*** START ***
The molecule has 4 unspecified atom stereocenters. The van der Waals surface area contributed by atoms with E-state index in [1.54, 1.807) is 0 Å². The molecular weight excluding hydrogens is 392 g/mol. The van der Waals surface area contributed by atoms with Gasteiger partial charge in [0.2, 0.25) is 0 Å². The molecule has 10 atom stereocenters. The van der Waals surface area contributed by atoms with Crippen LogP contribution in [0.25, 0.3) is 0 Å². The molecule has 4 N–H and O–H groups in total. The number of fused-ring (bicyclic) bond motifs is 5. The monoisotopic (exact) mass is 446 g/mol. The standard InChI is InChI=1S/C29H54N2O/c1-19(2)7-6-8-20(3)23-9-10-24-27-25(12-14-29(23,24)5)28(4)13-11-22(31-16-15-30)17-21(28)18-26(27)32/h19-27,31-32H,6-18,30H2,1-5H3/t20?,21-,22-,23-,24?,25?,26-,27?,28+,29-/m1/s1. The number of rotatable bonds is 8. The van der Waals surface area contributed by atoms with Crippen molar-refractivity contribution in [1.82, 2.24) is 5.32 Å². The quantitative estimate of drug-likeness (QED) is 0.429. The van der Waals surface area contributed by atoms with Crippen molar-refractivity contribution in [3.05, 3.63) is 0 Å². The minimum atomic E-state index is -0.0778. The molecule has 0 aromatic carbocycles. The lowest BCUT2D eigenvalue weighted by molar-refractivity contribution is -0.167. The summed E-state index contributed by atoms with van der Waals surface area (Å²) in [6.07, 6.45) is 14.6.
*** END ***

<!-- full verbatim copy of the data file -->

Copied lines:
The molecule has 4 unspecified atom stereocenters. The van der Waals surface area contributed by atoms with E-state index in [1.54, 1.807) is 0 Å². The molecular weight excluding hydrogens is 392 g/mol. The van der Waals surface area contributed by atoms with Gasteiger partial charge in [0.2, 0.25) is 0 Å². The molecule has 10 atom stereocenters. The van der Waals surface area contributed by atoms with Crippen LogP contribution in [0.25, 0.3) is 0 Å². The molecule has 4 N–H and O–H groups in total. The number of fused-ring (bicyclic) bond motifs is 5. The monoisotopic (exact) mass is 446 g/mol. The standard InChI is InChI=1S/C29H54N2O/c1-19(2)7-6-8-20(3)23-9-10-24-27-25(12-14-29(23,24)5)28(4)13-11-22(31-16-15-30)17-21(28)18-26(27)32/h19-27,31-32H,6-18,30H2,1-5H3/t20?,21-,22-,23-,24?,25?,26-,27?,28+,29-/m1/s1. The number of rotatable bonds is 8. The van der Waals surface area contributed by atoms with Crippen molar-refractivity contribution in [1.82, 2.24) is 5.32 Å². The quantitative estimate of drug-likeness (QED) is 0.429. The van der Waals surface area contributed by atoms with Crippen molar-refractivity contribution in [3.05, 3.63) is 0 Å². The minimum atomic E-state index is -0.0778. The molecule has 0 aromatic carbocycles. The lowest BCUT2D eigenvalue weighted by molar-refractivity contribution is -0.167. The summed E-state index contributed by atoms with van der Waals surface area (Å²) in [6.07, 6.45) is 14.6.